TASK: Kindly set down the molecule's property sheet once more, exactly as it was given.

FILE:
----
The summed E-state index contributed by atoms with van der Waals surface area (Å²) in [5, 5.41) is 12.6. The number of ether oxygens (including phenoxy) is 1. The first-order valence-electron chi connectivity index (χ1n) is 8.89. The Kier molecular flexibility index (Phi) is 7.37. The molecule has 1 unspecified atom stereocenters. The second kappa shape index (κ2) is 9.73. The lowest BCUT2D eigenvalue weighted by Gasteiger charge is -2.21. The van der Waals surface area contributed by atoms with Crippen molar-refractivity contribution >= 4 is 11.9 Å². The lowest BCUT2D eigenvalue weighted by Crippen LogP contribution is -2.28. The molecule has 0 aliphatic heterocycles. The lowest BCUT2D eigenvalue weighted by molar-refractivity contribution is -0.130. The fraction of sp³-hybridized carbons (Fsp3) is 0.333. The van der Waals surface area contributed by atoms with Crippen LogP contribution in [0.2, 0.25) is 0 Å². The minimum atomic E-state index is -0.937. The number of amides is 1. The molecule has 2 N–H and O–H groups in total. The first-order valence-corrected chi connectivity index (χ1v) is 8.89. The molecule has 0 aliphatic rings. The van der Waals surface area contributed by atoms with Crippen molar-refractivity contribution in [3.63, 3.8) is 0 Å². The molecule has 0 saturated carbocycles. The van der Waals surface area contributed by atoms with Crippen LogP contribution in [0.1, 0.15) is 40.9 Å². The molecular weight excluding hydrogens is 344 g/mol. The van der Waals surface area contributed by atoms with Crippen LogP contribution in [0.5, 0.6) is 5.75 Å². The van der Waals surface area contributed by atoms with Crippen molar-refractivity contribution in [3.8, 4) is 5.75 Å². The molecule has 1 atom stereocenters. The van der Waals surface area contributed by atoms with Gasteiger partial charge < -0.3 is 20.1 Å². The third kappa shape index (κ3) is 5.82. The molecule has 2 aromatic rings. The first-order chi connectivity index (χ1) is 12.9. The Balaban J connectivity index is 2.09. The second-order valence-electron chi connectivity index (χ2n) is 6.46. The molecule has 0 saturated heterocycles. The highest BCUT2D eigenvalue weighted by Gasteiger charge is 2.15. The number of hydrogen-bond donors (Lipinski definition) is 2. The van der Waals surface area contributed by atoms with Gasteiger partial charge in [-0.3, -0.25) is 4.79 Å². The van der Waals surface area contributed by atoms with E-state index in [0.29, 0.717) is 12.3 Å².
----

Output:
The summed E-state index contributed by atoms with van der Waals surface area (Å²) in [5, 5.41) is 12.6. The number of ether oxygens (including phenoxy) is 1. The first-order valence-electron chi connectivity index (χ1n) is 8.89. The Kier molecular flexibility index (Phi) is 7.37. The molecule has 1 unspecified atom stereocenters. The second kappa shape index (κ2) is 9.73. The lowest BCUT2D eigenvalue weighted by Gasteiger charge is -2.21. The van der Waals surface area contributed by atoms with Crippen molar-refractivity contribution >= 4 is 11.9 Å². The lowest BCUT2D eigenvalue weighted by Crippen LogP contribution is -2.28. The molecule has 0 aliphatic heterocycles. The lowest BCUT2D eigenvalue weighted by molar-refractivity contribution is -0.130. The fraction of sp³-hybridized carbons (Fsp3) is 0.333. The van der Waals surface area contributed by atoms with Crippen LogP contribution in [0.2, 0.25) is 0 Å². The minimum atomic E-state index is -0.937. The number of amides is 1. The molecule has 2 N–H and O–H groups in total. The first-order valence-corrected chi connectivity index (χ1v) is 8.89. The molecule has 0 aliphatic rings. The van der Waals surface area contributed by atoms with Crippen molar-refractivity contribution in [3.63, 3.8) is 0 Å². The molecule has 0 saturated carbocycles. The van der Waals surface area contributed by atoms with Crippen LogP contribution in [0.1, 0.15) is 40.9 Å². The molecular weight excluding hydrogens is 344 g/mol. The van der Waals surface area contributed by atoms with Crippen LogP contribution in [0.5, 0.6) is 5.75 Å². The van der Waals surface area contributed by atoms with Crippen molar-refractivity contribution in [3.8, 4) is 5.75 Å². The molecule has 1 atom stereocenters. The van der Waals surface area contributed by atoms with Gasteiger partial charge < -0.3 is 20.1 Å². The third kappa shape index (κ3) is 5.82. The molecule has 2 aromatic rings. The first-order chi connectivity index (χ1) is 12.9. The Balaban J connectivity index is 2.09. The second-order valence-electron chi connectivity index (χ2n) is 6.46. The molecule has 0 saturated heterocycles. The highest BCUT2D eigenvalue weighted by Gasteiger charge is 2.15. The number of hydrogen-bond donors (Lipinski definition) is 2. The van der Waals surface area contributed by atoms with Gasteiger partial charge in [-0.3, -0.25) is 4.79 Å². The van der Waals surface area contributed by atoms with E-state index in [0.29, 0.717) is 12.3 Å².